Lakers free agency discussion: Wesley Johnson

Mark J. Rebilas-US PRESSWIRE

The Lakers desperately need depth in the wings and there's a player out there that could fit the price tag and the role L.A. will be looking to fill this Summer. His name? Wesley Johnson.

(Welcome to the 2013 Lakers Summer free agency guide. Be sure to check out our full archive of player capsules, news, editorials, and more on the Lakers free agency period over here.)

It's well documented that the Los Angeles Lakers don't have much to offer in the way of contracts during free agency. There are pipe dream players out there like Jose Calderon or Kyle Korver whom we've discussed already. There's something in the realm of a five percent chance either player would accept the small tender L.A. can offer. Realistically, the Lakers are going to need to dig deep to fill out their needs. Depth-wise, the biggest issue through 2012-2013 was the small forward position.

Previous capsule: Jose Calderon

With that in mind, there's no reason to believe there won't be a new small forward in the rotation next season. There's also no reason to believe it will be a "sexy" name with eye-popping stats, or that it needs to be. The Lakers best route would be to target a younger player who has yet to prove himself worth a big contract, which brings us here:

Wesley Johnson is an ideal target for the Lakers this Summer.

Metta World Peace was the only true small forward who was allotted minutes at the three. Devin Ebanks was a disaster who had a higher chance of winning the lottery than becoming a regular cog in the Lakers' rotation. Kobe Bryant moonlighted as a small forward at times, but adding an emphasis on Jodie Meeks' minutes wasn't a great route and also forced Bryant to play more minutes.

The Lakers needed another small forward they can send into a game with confidence, period. He doesn't need to be a great player, or even an above average player. A youthful player who can be relied on to not consistently be a net negative is about as much as the Lakers' can ask for. Johnson could be that piece for the Lakers.

Why the Lakers should look at Johnson

  • Will turn 26 next season, giving them a player hitting his "prime"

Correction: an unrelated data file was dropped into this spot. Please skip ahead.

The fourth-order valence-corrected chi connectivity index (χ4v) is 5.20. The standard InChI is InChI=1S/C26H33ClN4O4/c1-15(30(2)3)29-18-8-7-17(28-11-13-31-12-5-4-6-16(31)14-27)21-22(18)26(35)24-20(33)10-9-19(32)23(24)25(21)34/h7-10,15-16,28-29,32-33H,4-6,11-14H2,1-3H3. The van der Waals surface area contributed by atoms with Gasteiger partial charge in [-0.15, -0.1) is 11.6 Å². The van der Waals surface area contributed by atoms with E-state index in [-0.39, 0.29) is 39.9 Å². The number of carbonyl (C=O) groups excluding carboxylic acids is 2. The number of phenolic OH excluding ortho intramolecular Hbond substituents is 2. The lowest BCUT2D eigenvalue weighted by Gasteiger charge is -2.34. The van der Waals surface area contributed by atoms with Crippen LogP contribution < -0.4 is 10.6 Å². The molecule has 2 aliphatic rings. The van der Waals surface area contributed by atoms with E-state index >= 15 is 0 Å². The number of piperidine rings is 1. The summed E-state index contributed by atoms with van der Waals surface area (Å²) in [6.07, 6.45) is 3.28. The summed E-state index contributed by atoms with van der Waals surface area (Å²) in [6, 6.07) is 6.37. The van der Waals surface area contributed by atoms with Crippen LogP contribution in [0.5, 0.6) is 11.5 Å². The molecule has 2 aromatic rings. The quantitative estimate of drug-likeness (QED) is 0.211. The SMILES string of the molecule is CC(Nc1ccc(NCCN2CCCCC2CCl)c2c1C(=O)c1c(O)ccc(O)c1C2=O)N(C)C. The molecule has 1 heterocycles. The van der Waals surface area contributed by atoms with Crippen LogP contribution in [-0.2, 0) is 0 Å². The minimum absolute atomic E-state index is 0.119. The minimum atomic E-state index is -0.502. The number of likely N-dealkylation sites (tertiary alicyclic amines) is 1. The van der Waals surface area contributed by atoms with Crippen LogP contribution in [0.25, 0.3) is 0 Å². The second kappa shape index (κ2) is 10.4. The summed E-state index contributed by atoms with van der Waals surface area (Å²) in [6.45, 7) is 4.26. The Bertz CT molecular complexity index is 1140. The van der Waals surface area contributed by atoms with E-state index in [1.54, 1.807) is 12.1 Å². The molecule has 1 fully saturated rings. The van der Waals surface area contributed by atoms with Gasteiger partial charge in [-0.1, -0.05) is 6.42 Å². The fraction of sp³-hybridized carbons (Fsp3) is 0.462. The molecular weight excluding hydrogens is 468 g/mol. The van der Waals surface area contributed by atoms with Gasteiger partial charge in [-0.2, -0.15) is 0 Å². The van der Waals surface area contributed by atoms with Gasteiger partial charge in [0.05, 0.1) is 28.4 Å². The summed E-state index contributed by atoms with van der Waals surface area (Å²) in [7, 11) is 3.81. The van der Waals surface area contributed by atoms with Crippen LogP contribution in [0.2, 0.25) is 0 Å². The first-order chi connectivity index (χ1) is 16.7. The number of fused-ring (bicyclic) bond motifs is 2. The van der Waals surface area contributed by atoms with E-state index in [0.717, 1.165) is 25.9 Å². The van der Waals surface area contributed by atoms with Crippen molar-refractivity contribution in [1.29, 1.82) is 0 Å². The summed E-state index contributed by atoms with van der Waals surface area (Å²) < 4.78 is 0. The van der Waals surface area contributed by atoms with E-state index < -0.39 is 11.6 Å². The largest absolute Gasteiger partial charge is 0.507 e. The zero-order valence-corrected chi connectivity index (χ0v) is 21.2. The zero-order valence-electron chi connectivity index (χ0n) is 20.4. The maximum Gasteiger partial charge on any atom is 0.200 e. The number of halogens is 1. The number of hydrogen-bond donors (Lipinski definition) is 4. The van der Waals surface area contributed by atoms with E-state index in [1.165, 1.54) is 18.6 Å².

• Can play both shooting guard and small forward
  • Is a player who plays within himself and his system
  • Fills multiple needs, gives wing depth, and is likely within the Lakers' price range
  • 6'7 with good wingspan
  • Would be an upgrade at perimeter defense

Other considerations

Johnson would be a great fit considering the Lakers' needs. His contract will likely be in the $3 million range, which would eat the Lakers mini mid-level, but he would provide the Lakers much needed relief in the wings. Let's also keep in mind that there's no telling when Bryant will be able to come back and how many minutes he will play once he returns.

The Lakers could promise Johnson an integral role in the rotation as both back-up small forward and shooting guard. This would also unlikely affect Meeks (pending team option), who could still come off the bench as a shooting guard to spread the floor. At Johnson's age, and role, having him on the books through a three-year contract would be a solid move for the Lakers. While preserving cap space is key, this type of contract is unlikely to have large implications, and it isn't for an aging player.

Over at Bright Side of the Sun Dave King had this to say about Johnson:

Wes Johnson, on the other hand, won't take over a game but he's always where he's supposed to be, staying within the scheme and producing within his comfort level. Johnson is predictable, and coaches love that. Short of stardom, you pray for consistency. As a coach, if you know what you're going to get, you can spend more time on getting the most out of the matchups and second units. That's why Johnson started nearly every game for Kurt Rambis, Rick Adelman and Lindsey Hunter.

Johnson's 2012-2013 season

8 ppg, 40% fg, 32% 3p, 2.5 rpg

Last Contract Value

$4,285,560

Free agency prediction

Johnson's availability will largely depend on what offers he receives on the open market. If teams are willing to sign Johnson to a larger, long-term contract starting around the $5 million mark then the Lakers will not be able to equally compensate him. Will a team reach for Johnson in that range becomes the biggest question for L.A. If not, the Lakers are in perfect position to make a solid pitch to Johnson and can offer him their mini mid-level at $3.1. In doing so, the Lakers would add a reserve shooting guard and small forward who can also play as a starter should injury make it necessary. Considering the players the Lakers will be able target because of their salary limitations, Johnson would be a potentially great signing this Summer.

- Drew

- Follow this author on Twitter @DrewGarrisonSBN

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